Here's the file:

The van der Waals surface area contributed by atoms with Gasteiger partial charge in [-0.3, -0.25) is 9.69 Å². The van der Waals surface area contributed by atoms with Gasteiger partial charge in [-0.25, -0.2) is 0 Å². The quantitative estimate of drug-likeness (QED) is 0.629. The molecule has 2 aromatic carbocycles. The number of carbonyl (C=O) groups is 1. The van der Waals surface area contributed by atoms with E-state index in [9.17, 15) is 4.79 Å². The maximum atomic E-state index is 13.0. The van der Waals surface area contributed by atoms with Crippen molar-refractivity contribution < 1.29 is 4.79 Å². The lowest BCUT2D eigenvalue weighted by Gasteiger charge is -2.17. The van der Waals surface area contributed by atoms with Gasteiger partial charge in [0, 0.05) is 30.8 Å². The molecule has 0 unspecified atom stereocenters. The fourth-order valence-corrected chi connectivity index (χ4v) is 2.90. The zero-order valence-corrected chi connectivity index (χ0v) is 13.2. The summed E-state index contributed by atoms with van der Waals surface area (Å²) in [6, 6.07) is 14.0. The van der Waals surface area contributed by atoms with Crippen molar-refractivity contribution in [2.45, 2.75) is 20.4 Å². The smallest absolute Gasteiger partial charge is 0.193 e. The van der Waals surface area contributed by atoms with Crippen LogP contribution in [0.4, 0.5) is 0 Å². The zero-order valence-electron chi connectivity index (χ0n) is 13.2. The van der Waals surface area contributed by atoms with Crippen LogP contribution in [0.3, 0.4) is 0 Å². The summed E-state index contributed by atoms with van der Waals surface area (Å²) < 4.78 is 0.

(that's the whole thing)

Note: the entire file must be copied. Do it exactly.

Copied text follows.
The van der Waals surface area contributed by atoms with Gasteiger partial charge in [-0.3, -0.25) is 9.69 Å². The van der Waals surface area contributed by atoms with Gasteiger partial charge in [-0.25, -0.2) is 0 Å². The quantitative estimate of drug-likeness (QED) is 0.629. The molecule has 2 aromatic carbocycles. The number of carbonyl (C=O) groups is 1. The van der Waals surface area contributed by atoms with E-state index in [9.17, 15) is 4.79 Å². The maximum atomic E-state index is 13.0. The van der Waals surface area contributed by atoms with Crippen molar-refractivity contribution < 1.29 is 4.79 Å². The lowest BCUT2D eigenvalue weighted by Gasteiger charge is -2.17. The van der Waals surface area contributed by atoms with Gasteiger partial charge in [0, 0.05) is 30.8 Å². The molecule has 0 unspecified atom stereocenters. The fourth-order valence-corrected chi connectivity index (χ4v) is 2.90. The zero-order valence-corrected chi connectivity index (χ0v) is 13.2. The summed E-state index contributed by atoms with van der Waals surface area (Å²) in [6, 6.07) is 14.0. The van der Waals surface area contributed by atoms with Crippen molar-refractivity contribution in [2.45, 2.75) is 20.4 Å². The smallest absolute Gasteiger partial charge is 0.193 e. The van der Waals surface area contributed by atoms with Crippen LogP contribution in [0.4, 0.5) is 0 Å². The zero-order valence-electron chi connectivity index (χ0n) is 13.2. The van der Waals surface area contributed by atoms with Crippen LogP contribution in [0.3, 0.4) is 0 Å². The summed E-state index contributed by atoms with van der Waals surface area (Å²) < 4.78 is 0.